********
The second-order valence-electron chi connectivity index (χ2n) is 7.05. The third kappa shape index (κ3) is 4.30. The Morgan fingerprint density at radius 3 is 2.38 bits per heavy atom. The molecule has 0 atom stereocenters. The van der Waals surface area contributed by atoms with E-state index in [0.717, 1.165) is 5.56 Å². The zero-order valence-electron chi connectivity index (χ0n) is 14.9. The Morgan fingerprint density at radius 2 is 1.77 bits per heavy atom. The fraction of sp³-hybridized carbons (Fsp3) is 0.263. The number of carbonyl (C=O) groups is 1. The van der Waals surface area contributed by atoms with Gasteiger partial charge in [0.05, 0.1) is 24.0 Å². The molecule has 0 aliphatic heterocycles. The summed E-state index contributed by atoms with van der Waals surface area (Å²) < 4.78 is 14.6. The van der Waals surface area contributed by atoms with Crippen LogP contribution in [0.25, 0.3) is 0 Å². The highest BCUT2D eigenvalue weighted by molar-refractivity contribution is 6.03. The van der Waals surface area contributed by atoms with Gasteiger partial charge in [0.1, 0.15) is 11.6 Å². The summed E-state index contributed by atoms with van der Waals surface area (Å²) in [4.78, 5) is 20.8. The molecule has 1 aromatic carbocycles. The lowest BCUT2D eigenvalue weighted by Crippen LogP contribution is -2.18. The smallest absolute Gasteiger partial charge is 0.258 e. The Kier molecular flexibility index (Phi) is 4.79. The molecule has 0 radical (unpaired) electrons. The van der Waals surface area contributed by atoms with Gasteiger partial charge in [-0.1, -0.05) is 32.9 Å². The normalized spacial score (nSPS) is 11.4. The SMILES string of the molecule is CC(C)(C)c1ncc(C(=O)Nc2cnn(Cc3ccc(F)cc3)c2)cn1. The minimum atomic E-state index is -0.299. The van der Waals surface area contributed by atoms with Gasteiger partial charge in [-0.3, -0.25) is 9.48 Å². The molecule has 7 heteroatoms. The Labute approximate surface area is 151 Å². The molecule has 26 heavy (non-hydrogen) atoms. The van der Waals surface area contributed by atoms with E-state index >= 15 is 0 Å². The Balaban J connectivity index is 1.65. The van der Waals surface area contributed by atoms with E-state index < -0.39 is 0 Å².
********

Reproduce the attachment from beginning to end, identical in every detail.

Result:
The second-order valence-electron chi connectivity index (χ2n) is 7.05. The third kappa shape index (κ3) is 4.30. The Morgan fingerprint density at radius 3 is 2.38 bits per heavy atom. The molecule has 0 atom stereocenters. The van der Waals surface area contributed by atoms with E-state index in [0.717, 1.165) is 5.56 Å². The zero-order valence-electron chi connectivity index (χ0n) is 14.9. The Morgan fingerprint density at radius 2 is 1.77 bits per heavy atom. The fraction of sp³-hybridized carbons (Fsp3) is 0.263. The number of carbonyl (C=O) groups is 1. The van der Waals surface area contributed by atoms with Gasteiger partial charge in [0.05, 0.1) is 24.0 Å². The molecule has 0 aliphatic heterocycles. The summed E-state index contributed by atoms with van der Waals surface area (Å²) < 4.78 is 14.6. The van der Waals surface area contributed by atoms with Crippen LogP contribution in [0.25, 0.3) is 0 Å². The highest BCUT2D eigenvalue weighted by molar-refractivity contribution is 6.03. The van der Waals surface area contributed by atoms with Gasteiger partial charge in [0.1, 0.15) is 11.6 Å². The summed E-state index contributed by atoms with van der Waals surface area (Å²) in [4.78, 5) is 20.8. The molecule has 1 aromatic carbocycles. The lowest BCUT2D eigenvalue weighted by Crippen LogP contribution is -2.18. The smallest absolute Gasteiger partial charge is 0.258 e. The Kier molecular flexibility index (Phi) is 4.79. The molecule has 0 radical (unpaired) electrons. The van der Waals surface area contributed by atoms with Gasteiger partial charge in [-0.1, -0.05) is 32.9 Å². The normalized spacial score (nSPS) is 11.4. The SMILES string of the molecule is CC(C)(C)c1ncc(C(=O)Nc2cnn(Cc3ccc(F)cc3)c2)cn1. The minimum atomic E-state index is -0.299. The van der Waals surface area contributed by atoms with Gasteiger partial charge in [-0.3, -0.25) is 9.48 Å². The molecule has 7 heteroatoms. The Labute approximate surface area is 151 Å². The molecule has 26 heavy (non-hydrogen) atoms. The van der Waals surface area contributed by atoms with E-state index >= 15 is 0 Å². The Balaban J connectivity index is 1.65. The van der Waals surface area contributed by atoms with E-state index < -0.39 is 0 Å².